That ain’t no chick flick, he thought. He might have to buy one for himself.

Published in: on January 22, 2005 at 4:51 pm  Comments (1)  

Snow Showers

Lance sits in his apartment looking out the window at the snow showers that have continued from yesterday into today, only today the wind blows more fiercely from the north and keeps the blower to his heater running. Ice falls from the windows and balconies above him.

He tries to write, but the cold and the snow and low clouds obscuring the buildings nearby distract him. Every now and then he reads a short story by William Trevor. He is overcome by a somber almost melancholy mood after each story. He wishes he could write one story nearly a tenth as good. He wishes he could say one thing that moved him.

He recalls a day like this several years ago when, bored, he made a list of all the women he had slept with. He cannot recall where he placed the list. He would like to recover it and underline those with whom he had been in love.

He stayed up late last night to finish reading Doctor Zhivago. He knew it was not the best novel to have started reading over the holidays and on into January. Some of the pages with their cold darkness and misery made him feel uneasy, but none were strong enough to sadden him. Later, he watched a movie called “Only Angels Have Wings”, a melodrama and adventure story starring Cary Grant. He had seen it before and it made him feel good even though there are many scenes where pilots crash their airplanes and are seriously hurt or killed. The movie was made in the Thirties at the beginning of aviation. It was a time when love conquered all in stories no matter what else happened.

He met a new woman in his dreams last night. He attempts to write about her smile, their first kiss, and the feeling of what it was like just before they made love for the first time. He knows she is out there somewhere. He might balk this time when he meets her. He might let her pass by, nearly unnoticed, no matter how much he likes her. He cannot remember whether he caught her name in the dream. She seems lost like the facades of the buildings in the snow showers swirling past his window.

He walks outside into the storm. He heads south down State Street with the wind at his back. The sidewalks are not shoveled and he steps cautiously as he walks. He looks at the faces of the women bundled in their hats and scarves and tries to find a face he recognizes, a face he saw in a dream, a face he knows is out there waiting to be discovered.

Published in: on January 22, 2005 at 3:29 pm  Leave a Comment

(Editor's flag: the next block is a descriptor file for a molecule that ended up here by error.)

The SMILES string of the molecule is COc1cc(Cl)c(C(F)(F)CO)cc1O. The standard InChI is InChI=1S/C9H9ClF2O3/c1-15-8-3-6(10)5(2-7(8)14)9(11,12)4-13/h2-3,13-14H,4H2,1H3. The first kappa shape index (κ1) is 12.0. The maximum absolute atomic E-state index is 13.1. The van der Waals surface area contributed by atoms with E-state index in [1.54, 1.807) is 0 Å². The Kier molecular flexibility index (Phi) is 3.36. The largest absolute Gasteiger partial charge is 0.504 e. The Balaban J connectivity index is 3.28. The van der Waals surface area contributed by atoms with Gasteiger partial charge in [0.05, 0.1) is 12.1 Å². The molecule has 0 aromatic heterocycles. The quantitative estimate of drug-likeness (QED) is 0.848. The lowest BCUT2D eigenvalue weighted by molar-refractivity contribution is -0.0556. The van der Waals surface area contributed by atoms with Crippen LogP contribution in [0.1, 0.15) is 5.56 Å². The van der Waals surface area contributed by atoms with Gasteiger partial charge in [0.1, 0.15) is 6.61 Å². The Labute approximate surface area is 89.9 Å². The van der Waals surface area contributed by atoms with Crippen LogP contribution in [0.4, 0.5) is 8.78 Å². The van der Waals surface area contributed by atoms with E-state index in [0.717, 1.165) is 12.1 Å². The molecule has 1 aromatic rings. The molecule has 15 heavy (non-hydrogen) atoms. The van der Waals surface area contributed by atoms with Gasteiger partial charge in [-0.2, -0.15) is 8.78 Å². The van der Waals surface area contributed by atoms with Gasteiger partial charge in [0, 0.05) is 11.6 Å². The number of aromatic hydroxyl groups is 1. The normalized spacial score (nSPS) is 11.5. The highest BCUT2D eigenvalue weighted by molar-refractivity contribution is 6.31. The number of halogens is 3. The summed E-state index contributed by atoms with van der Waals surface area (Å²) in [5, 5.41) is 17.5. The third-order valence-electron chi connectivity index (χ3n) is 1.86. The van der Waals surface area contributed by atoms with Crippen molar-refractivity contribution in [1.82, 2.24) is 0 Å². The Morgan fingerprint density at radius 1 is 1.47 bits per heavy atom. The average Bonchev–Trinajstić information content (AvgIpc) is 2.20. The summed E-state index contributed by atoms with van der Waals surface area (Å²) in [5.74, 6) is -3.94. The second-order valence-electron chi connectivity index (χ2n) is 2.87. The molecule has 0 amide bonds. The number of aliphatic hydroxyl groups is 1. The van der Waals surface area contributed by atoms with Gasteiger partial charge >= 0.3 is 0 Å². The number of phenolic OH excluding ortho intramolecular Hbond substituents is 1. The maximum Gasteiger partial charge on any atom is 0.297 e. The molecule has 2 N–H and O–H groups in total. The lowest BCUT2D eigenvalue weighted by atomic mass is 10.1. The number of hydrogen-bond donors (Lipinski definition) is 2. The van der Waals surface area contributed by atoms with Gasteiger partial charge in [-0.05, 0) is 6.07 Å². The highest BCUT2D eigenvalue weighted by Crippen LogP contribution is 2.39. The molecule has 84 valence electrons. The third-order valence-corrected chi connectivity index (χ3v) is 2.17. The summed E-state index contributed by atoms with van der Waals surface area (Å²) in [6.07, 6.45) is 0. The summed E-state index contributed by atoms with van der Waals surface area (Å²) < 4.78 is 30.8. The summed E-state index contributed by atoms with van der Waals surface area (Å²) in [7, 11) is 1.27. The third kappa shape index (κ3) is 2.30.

Chris had a premonition he would fall in love again soon. It was not much of a premonition, for Chris had spent most of his life in and out of love. It was like predicting it would rain again some day.

Chris walked to his local bar on a chill Sunday night in mid January to watch his favorite TV show, “Desperate Housewives”, with acquaintances at the bar. After the show, Chris met Lucretia and Christiana, two women in their thirties and from out of town. Chris took a shine to them both and when they suggested going to some night clubs where there was music, he decided to tag along with them. Another man they met at the bar, Mitchel, who would only say he was from Texas, but not what part, went along too.

Chris danced with Lucretia. He liked her straw colored and textured hair cut to just over her shoulders except for the bangs which were a little too long for her forehead. She was easy to talk to and he felt she genuinely liked him when she smiled.

Mitchel had lots of whip out cash. He gave the band a $600 gratuity and offered to buy drinks more than once for all of the people in the crowded bars where they went. Mitchel left them after the bars closed early Monday morning, for neither Chris, Lucretia, nor Christiana would go to his hotel room with him.

Chris, Lucretia, and Christiana ate breakfast at the only restaurant open early on a Monday morning. Chris stayed with them as they waited for a cab outside the restaurant after breakfast. Chris and Lucretia hugged and kissed each other on the cheek when the cab pulled up to the curb to take her back to her hotel. Then Lucretia and Christiana were gone.

Chris felt sorry to see Lucretia go, but he reminded himself she was married with two young sons and a husband back in Kansas City.

Chris had a premonition on the walk home. It felt like the frigid winter air blowing hard from the north.

Published in: on January 22, 2005 at 1:26 pm  Leave a Comment  

Cedar River